The USGS is updating its U.S. National Seismic Hazard Maps, which are used in building codes, risk analyses and public policies. Improvements will include updating earthquake models for active earthquake sources (e.g., New Madrid, San Andreas, Cascadia faults), adding new ground motion models that incorporate data from recent earthquakes (e.g., Tohoku and Virginia earthquakes), and supplementing and improving the earthquake catalog.
Monday, 12/5, 4:45 p.m., MW 2007
Aftershocks can kill
USGS Scientist: Stein
While aftershock frequency decays as time passes, aftershock magnitude does not. This means large, late aftershocks—particularly if they strike population centers—can be as deadly as their mainshocks. Despite several examples of this, aftershocks are generally ignored in seismic hazard assessment. This presentation argues that one can do a much better job anticipating aftershock hazard than mainshock hazard, and so one should do so.
Tuesday, 12/6, 4:15 p.m., MS 302
Microsoft Kinect™ technology game play to mimic seismic sensor deployment
Scientist: Kilb, USGS Scientist: Cochran
Using Microsoft’s Kinect™ technology, USGS scientists have helped to create educational software that uses motion-sensing technology to simulate placing seismological sensors after a major earthquake. The game’s player faces problems such as unexpected aftershocks and equipment failure while trying to place sensors correctly and efficiently.
Friday, 12/9, 8 a.m., MS Halls A-C
Modernization of the Southern California Seismic Network – ARRA and beyond
USGS Scientist: Thomas
Hear how federal economic stimulus funds from the American Recovery and Reinvestment Act were spent to upgrade 178 of the Southern California Seismic Network stations, making them more homogenous, less expensive to maintain, and able to transmit higher-quality waveform data.
Agriculture and Food Security
Monday, 12/5, 1:40 p.m., MS Halls A-C
New and improved tools for famine early warning
USGS Scientist: Budde
USGS presents new and improved data products and more targeted analysis tools for global food security monitoring.
Mineral and Energy Resources
Monday, 12/5, 10:20 a.m., MW 2022-2024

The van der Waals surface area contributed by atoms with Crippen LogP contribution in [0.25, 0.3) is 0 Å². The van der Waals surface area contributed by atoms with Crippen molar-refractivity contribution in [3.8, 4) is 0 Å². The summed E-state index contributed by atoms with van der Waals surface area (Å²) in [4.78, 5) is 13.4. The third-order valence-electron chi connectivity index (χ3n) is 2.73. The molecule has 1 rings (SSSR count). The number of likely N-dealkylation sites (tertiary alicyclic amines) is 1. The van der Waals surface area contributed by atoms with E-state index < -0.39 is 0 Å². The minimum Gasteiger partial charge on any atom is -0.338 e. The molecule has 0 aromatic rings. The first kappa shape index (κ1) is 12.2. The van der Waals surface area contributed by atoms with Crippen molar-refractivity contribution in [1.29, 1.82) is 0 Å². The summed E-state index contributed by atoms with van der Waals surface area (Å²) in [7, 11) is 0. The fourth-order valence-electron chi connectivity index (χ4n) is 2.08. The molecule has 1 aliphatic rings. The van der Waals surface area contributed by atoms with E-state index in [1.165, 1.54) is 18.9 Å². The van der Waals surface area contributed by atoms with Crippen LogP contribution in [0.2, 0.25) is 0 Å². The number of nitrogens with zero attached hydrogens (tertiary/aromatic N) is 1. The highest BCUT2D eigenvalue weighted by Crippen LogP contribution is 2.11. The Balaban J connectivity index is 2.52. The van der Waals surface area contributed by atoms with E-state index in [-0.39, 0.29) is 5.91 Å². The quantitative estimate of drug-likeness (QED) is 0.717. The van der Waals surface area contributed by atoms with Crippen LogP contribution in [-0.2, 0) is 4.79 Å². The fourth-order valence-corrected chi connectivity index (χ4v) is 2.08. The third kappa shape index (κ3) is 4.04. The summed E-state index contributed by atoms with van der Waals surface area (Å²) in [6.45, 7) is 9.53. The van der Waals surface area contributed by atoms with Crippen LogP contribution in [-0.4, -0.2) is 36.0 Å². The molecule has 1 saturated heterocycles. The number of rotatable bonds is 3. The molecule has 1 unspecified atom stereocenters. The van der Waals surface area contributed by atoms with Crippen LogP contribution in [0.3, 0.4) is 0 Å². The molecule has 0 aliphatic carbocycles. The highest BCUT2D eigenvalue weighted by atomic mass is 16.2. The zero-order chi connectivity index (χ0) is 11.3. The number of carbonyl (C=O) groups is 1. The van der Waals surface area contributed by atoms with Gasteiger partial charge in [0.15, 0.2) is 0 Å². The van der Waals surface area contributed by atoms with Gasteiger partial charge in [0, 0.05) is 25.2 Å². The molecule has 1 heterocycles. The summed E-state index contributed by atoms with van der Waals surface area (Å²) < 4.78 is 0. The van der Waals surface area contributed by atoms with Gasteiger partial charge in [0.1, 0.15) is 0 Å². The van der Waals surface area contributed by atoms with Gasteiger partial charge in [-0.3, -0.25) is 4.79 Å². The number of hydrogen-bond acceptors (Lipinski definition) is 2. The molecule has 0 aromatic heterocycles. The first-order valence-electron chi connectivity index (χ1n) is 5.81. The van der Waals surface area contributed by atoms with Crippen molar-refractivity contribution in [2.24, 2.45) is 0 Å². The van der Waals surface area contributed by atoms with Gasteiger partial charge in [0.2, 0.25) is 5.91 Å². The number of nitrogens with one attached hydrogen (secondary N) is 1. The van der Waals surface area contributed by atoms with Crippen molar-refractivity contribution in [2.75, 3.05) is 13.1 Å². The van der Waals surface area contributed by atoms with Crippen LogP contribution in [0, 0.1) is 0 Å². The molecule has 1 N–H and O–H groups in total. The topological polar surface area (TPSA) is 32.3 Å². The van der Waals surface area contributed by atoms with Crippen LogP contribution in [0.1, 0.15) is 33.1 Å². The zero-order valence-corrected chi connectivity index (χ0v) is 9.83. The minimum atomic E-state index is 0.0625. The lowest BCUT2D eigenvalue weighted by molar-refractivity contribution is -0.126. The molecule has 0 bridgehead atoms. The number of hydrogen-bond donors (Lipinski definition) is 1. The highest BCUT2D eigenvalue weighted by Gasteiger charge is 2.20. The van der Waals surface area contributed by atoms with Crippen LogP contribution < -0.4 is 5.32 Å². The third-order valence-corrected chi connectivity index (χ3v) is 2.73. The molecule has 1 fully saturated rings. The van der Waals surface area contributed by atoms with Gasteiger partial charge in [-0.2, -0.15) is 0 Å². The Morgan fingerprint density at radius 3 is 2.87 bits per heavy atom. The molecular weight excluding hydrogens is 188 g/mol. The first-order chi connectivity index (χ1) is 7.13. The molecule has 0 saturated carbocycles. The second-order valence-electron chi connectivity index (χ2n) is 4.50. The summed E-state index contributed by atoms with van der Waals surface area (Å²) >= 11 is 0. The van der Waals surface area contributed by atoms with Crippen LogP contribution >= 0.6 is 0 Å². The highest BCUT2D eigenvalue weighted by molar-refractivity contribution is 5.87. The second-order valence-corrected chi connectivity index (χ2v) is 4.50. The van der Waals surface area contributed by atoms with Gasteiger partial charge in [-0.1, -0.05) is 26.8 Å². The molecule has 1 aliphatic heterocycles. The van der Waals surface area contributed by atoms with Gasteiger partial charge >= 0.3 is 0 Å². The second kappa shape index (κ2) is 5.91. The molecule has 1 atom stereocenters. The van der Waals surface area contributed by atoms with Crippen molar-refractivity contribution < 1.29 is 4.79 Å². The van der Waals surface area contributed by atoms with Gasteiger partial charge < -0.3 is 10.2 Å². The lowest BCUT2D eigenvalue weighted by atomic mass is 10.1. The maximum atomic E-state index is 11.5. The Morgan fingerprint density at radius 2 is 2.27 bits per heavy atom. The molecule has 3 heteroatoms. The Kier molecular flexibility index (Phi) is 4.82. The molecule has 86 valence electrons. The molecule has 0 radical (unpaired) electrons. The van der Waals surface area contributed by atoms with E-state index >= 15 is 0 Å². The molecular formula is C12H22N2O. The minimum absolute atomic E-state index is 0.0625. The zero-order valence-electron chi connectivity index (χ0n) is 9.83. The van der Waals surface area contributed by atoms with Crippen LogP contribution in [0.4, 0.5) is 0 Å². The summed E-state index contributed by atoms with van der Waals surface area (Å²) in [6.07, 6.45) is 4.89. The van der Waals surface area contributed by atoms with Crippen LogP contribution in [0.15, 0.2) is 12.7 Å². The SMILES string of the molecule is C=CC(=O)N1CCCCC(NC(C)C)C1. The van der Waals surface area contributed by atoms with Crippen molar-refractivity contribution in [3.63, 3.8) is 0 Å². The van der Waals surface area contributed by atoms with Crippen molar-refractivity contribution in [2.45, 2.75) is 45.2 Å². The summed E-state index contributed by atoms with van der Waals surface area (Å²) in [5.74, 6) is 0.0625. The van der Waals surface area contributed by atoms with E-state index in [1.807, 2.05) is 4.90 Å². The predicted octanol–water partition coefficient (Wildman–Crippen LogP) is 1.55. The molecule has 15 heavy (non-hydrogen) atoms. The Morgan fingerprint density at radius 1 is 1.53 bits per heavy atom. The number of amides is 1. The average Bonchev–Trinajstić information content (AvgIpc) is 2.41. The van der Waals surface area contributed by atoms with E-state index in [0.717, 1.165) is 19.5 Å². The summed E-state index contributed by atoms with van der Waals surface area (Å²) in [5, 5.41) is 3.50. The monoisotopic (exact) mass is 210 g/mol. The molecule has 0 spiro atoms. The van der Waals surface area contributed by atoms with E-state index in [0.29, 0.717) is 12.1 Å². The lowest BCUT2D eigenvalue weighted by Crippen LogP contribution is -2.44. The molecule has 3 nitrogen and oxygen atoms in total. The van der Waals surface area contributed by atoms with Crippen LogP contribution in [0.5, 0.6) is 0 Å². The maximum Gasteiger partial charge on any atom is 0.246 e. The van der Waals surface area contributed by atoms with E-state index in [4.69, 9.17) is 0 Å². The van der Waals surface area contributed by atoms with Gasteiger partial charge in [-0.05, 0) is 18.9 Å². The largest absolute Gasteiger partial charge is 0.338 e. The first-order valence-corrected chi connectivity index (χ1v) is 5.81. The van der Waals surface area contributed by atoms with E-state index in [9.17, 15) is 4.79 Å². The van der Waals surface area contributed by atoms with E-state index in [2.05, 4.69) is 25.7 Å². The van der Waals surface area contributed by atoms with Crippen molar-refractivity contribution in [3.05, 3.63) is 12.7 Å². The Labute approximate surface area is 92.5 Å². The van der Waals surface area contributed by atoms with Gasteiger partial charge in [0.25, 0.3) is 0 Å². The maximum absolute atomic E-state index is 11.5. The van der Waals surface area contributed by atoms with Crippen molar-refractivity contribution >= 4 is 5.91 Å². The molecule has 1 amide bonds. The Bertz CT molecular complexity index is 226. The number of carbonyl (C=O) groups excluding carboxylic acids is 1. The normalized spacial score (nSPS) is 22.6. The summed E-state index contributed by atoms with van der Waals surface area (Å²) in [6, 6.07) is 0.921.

Geological, technological and political-economic constraints on future supplies of critical elements
USGS Scientist: Long
Minerals such as rare earth elements are in considerable demand due to the many technologies that require them. Many challenges exist to bring these minerals to market.
Monday, 12/5, 11:14 a.m., MW 2022-2024
Marine ferromanganese deposits as a source of rare metals for high- and green-tech applications: Comparison with land-based deposits
USGS Scientist: Hein
Deep-ocean deposits of rare earth minerals may offer a potential solution to global demand.
Thursday, 12/8, 4:45 p.m., MW 2009
Can earthquakes due to fluid injection be controlled?
USGS Scientists: McGarr; Williams; Hickman; Oppenheimer
Injecting fluids into the earth, such as done in during enhanced geothermal development, can cause earthquakes. Case histories give some clues, but much is unresolved.
Wednesday, 12/7, 1:40 p.m., MS Halls A-C
Changes in continental water storage caused by groundwater depletion since 1900
USGS Scientist: Konikow
As groundwater continues to be an important part of global agriculture and industry, its supply levels are slowly decreasing. The process of groundwater being used and flowing to the oceans has been found to contribute to sea-level rise.
Monday, 12/5, 1:40 p.m., MS Halls A-C
Fens as whole-ecosystem gauges of climate change
USGS Scientist: Drexler
Groundwater-fed peatlands, called fens, have the potential to be used as whole-ecosystem gauges of climate change because of their high sensitivity to changes in hydrology through time.
Thursday, 12/8, 4:00 p.m., MW 3010
Assessment of the effects of conservation practices on water quality
USGS Scientist: Garcia
Using a semi-empirical model used to simulate stream water quality called SPARROW, scientists found that agricultural conservation practices can significantly reduce phosphorus pollution.
Wednesday, 12/7, 1:40 p.m., MW 2018
The changing role of the Hawaiian Volcano Observatory in its first 100 years
USGS Scientist: Kauahikaua
Owing to frequent eruptions, ease of access, and continuous record of activity since 1912, Kilauea Volcano has been the focus for volcanological study by government, academic, and international investigators. Come hear how 100 years of monitoring and research at HVO has changed the way volcanoes are understood today.
Thursday, 12/8, 4:00 p.m., MW 2020
The Vog Measurement and Prediction Project
USGS Scientist: Sutton